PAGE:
November 12,2009

Hu Shuli's Exit from Caijing: Mostly over Money

By CSC staff, Shanghai

The exit of editor Hu Shuli from Caijing, China's most successful and important financial magazine, has drawn a lot of buzz in both the domestic and national media, especially as she has been followed out the door by as many as 30 of the magazine's veteran journalists and 60 sales and marketing people. The exodus comes after the exposure of a long and bitter spat with the magazine's owner, HK-listed SEEC Media, led by Wang Boming, mostly over money.

 

The magazine already has a new team in place, and the first post-Hu trial issue has been published to the apparent satisfaction of Mr. Wang. The "new" magazine is expected to focus more on issues of finance and economics, which is what "caijing" means in Chinese, and less on Hu's insistence on digging up the political and corruption scandals that plague the nation.

 

Hu Shuli, who is about to take up the post as dean of Sun Yat-Sen (Zhongshan) University's new media and design school in Guangzhou, is also readying the launch of a new media venture, with a team largely from the ranks of Caijing loyal to her.

 

She and her team had been seeking a larger stake in Caijing Magazine, which is the cash cow of SEEC, which owns a variety of other magazines and websites, mostly money-losing, including the Chinese-licensed Sports Illustrated.

 

Hu also had ambitions in the web-based news wire service business. Her team launched caijing.com.cn, a high quality financial online publication in China. The venture has been burning money and exhausting its staff and needs more resources from SEEC, which reported over HK$40 million losses for the first six months. The team, with its increasingly greater contribution to the media group, has needed greater financial incentive.

 

It has been widely rumored in financial journalistic circles that Wang Boming had made a comfortable arrangement for Hu Shuli and the core members of her team, including Wang Shuo, Hu Shuli's editing arm and the former managing editor of Caijng. Mr. Wang Boming registered a company for a few of Hu's core team members holding interest in Caijing, and Hu's annual income has been at the top among editors in China: over 1 million yuan a year.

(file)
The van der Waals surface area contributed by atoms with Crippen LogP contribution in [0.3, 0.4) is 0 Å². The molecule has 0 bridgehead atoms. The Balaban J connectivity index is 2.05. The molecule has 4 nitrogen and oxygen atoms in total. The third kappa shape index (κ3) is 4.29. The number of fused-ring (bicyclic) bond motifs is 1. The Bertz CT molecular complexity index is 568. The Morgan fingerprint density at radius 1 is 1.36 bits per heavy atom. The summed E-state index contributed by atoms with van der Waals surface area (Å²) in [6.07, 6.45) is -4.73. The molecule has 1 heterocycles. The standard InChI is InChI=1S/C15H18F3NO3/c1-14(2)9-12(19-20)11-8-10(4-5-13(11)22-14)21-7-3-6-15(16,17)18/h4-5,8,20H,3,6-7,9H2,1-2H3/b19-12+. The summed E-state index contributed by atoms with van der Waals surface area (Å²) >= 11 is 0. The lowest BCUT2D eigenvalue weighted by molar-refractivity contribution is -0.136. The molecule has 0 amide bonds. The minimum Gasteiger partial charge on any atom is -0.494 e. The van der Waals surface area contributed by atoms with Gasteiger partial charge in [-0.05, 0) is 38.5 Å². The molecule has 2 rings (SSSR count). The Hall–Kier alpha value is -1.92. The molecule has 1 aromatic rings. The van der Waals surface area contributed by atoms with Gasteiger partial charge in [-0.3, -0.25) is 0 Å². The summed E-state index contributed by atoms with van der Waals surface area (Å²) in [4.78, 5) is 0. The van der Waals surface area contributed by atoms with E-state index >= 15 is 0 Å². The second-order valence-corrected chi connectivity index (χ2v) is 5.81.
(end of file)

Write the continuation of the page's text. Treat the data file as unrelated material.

The salaries for Caijing's journalists, however, have been notoriously low. Its young and talented reporters based in Beijing and Shanghai earn less than their competitors and feel even poorer given the soaring house prices, and many of them have had to leave the publication after working for a few years. The turnover of journalist talent has been high.

 

Caijing has been hailed as an independent and pioneering journalistic enterprise in China, politically and financially. But Hu's fight against the system has always been uphill. Any news publication in China must be affiliated with a bureau-level government department or government sponsored institution. When the publication is making "trouble," the party propaganda authority will call on the government supervisor, which has the power, nominally, to punish the trouble makers.

 

Hu's new venture, including a weekly that still needs to be registered and approved by the government, reportedly will be affiliated to Zhejiang Newspaper Group, flagshipped by Zhejiang Daily, the party organ of Zhejiang province. This is to be joined by a company capitalized with 1 million yuan owned by Hu and her team, taking control of about 30% of the shares, along with a few investors, including Hopu Fund, led by Fang Fenglei, the legendary investment banker-turned PE player. Goldman Sachs has US$300 million tied up in Hopu.  Liu Chuanzhi, the chairman of the Lenovo Group, and reportedly CITIC are among other potential investors.

 

Caijing under Hu has spoken in Beijing for those interested in "capitalism with Chinese characteristics": financial regulatory departments, state-owned banks, financial and investment institutions. The magazine also befriended international bankers that sometimes incurred nationalistic reactions from local media, especially amidst the financial crisis.

 

Many in China believe Hu has played her cards well in maneuvering and balancing between the different interest groups inside the government and party system, between Beijing and local governments. Time will tell.  

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